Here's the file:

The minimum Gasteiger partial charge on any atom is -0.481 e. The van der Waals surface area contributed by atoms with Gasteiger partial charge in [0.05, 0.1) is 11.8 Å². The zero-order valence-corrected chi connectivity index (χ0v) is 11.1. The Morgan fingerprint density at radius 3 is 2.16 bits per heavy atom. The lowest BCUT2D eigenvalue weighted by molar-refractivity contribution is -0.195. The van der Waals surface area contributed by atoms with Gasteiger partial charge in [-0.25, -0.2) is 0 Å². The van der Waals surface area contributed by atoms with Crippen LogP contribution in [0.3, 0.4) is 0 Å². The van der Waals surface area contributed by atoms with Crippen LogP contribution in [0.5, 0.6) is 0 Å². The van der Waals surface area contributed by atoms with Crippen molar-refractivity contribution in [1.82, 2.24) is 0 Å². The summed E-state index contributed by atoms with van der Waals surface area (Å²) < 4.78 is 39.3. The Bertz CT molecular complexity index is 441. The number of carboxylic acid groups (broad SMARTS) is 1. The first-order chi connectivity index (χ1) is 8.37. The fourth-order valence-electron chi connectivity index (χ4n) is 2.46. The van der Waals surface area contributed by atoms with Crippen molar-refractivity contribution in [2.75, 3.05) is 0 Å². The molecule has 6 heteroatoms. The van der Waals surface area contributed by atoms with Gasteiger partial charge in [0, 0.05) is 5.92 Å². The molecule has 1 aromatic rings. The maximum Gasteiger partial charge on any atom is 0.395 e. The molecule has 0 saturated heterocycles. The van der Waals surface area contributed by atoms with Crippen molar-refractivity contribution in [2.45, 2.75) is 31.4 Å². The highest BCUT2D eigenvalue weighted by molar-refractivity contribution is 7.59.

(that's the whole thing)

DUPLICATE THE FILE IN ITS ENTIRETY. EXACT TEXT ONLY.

The minimum Gasteiger partial charge on any atom is -0.481 e. The van der Waals surface area contributed by atoms with Gasteiger partial charge in [0.05, 0.1) is 11.8 Å². The zero-order valence-corrected chi connectivity index (χ0v) is 11.1. The Morgan fingerprint density at radius 3 is 2.16 bits per heavy atom. The lowest BCUT2D eigenvalue weighted by molar-refractivity contribution is -0.195. The van der Waals surface area contributed by atoms with Gasteiger partial charge in [-0.25, -0.2) is 0 Å². The van der Waals surface area contributed by atoms with Crippen LogP contribution in [0.3, 0.4) is 0 Å². The van der Waals surface area contributed by atoms with Crippen LogP contribution in [0.5, 0.6) is 0 Å². The van der Waals surface area contributed by atoms with Crippen molar-refractivity contribution in [1.82, 2.24) is 0 Å². The summed E-state index contributed by atoms with van der Waals surface area (Å²) < 4.78 is 39.3. The Bertz CT molecular complexity index is 441. The number of carboxylic acid groups (broad SMARTS) is 1. The first-order chi connectivity index (χ1) is 8.37. The fourth-order valence-electron chi connectivity index (χ4n) is 2.46. The van der Waals surface area contributed by atoms with Crippen molar-refractivity contribution in [2.75, 3.05) is 0 Å². The molecule has 6 heteroatoms. The van der Waals surface area contributed by atoms with Gasteiger partial charge in [0, 0.05) is 5.92 Å². The molecule has 1 aromatic rings. The maximum Gasteiger partial charge on any atom is 0.395 e. The molecule has 0 saturated heterocycles. The van der Waals surface area contributed by atoms with Crippen molar-refractivity contribution in [2.45, 2.75) is 31.4 Å². The highest BCUT2D eigenvalue weighted by molar-refractivity contribution is 7.59.